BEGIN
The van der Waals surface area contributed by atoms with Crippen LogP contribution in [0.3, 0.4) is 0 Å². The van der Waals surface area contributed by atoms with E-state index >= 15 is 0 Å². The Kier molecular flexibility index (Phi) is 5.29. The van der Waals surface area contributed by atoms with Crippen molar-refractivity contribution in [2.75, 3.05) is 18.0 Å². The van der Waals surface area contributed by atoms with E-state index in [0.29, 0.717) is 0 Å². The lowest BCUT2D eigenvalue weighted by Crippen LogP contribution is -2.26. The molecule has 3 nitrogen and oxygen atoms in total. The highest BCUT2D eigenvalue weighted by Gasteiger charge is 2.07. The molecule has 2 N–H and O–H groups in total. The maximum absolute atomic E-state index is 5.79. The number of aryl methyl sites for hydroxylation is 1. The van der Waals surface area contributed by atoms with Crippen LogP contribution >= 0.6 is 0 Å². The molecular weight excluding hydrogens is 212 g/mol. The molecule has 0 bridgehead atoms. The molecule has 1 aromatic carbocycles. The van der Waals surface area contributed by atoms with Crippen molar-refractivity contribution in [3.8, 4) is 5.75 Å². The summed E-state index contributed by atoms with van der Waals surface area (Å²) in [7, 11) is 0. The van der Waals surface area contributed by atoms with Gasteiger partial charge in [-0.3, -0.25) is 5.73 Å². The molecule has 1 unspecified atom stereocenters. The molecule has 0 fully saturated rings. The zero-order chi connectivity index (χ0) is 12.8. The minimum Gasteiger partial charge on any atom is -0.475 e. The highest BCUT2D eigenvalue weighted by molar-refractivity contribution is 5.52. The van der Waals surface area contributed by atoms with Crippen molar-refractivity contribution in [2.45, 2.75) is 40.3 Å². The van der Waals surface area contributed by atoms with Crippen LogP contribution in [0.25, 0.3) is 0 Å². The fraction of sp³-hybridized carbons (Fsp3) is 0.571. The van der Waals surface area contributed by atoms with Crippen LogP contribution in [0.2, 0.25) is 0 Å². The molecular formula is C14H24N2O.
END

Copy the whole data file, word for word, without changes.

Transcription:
The van der Waals surface area contributed by atoms with Crippen LogP contribution in [0.3, 0.4) is 0 Å². The van der Waals surface area contributed by atoms with E-state index >= 15 is 0 Å². The Kier molecular flexibility index (Phi) is 5.29. The van der Waals surface area contributed by atoms with Crippen molar-refractivity contribution in [2.75, 3.05) is 18.0 Å². The van der Waals surface area contributed by atoms with E-state index in [0.29, 0.717) is 0 Å². The lowest BCUT2D eigenvalue weighted by Crippen LogP contribution is -2.26. The molecule has 3 nitrogen and oxygen atoms in total. The highest BCUT2D eigenvalue weighted by Gasteiger charge is 2.07. The molecule has 2 N–H and O–H groups in total. The maximum absolute atomic E-state index is 5.79. The number of aryl methyl sites for hydroxylation is 1. The van der Waals surface area contributed by atoms with Crippen LogP contribution >= 0.6 is 0 Å². The molecular weight excluding hydrogens is 212 g/mol. The molecule has 0 bridgehead atoms. The molecule has 1 aromatic carbocycles. The van der Waals surface area contributed by atoms with Crippen molar-refractivity contribution in [3.8, 4) is 5.75 Å². The summed E-state index contributed by atoms with van der Waals surface area (Å²) in [7, 11) is 0. The van der Waals surface area contributed by atoms with Gasteiger partial charge in [-0.3, -0.25) is 5.73 Å². The molecule has 1 unspecified atom stereocenters. The molecule has 0 fully saturated rings. The zero-order chi connectivity index (χ0) is 12.8. The minimum Gasteiger partial charge on any atom is -0.475 e. The highest BCUT2D eigenvalue weighted by molar-refractivity contribution is 5.52. The van der Waals surface area contributed by atoms with Crippen molar-refractivity contribution in [2.45, 2.75) is 40.3 Å². The van der Waals surface area contributed by atoms with Crippen LogP contribution in [0.25, 0.3) is 0 Å². The fraction of sp³-hybridized carbons (Fsp3) is 0.571. The van der Waals surface area contributed by atoms with Crippen LogP contribution in [0.2, 0.25) is 0 Å². The molecular formula is C14H24N2O.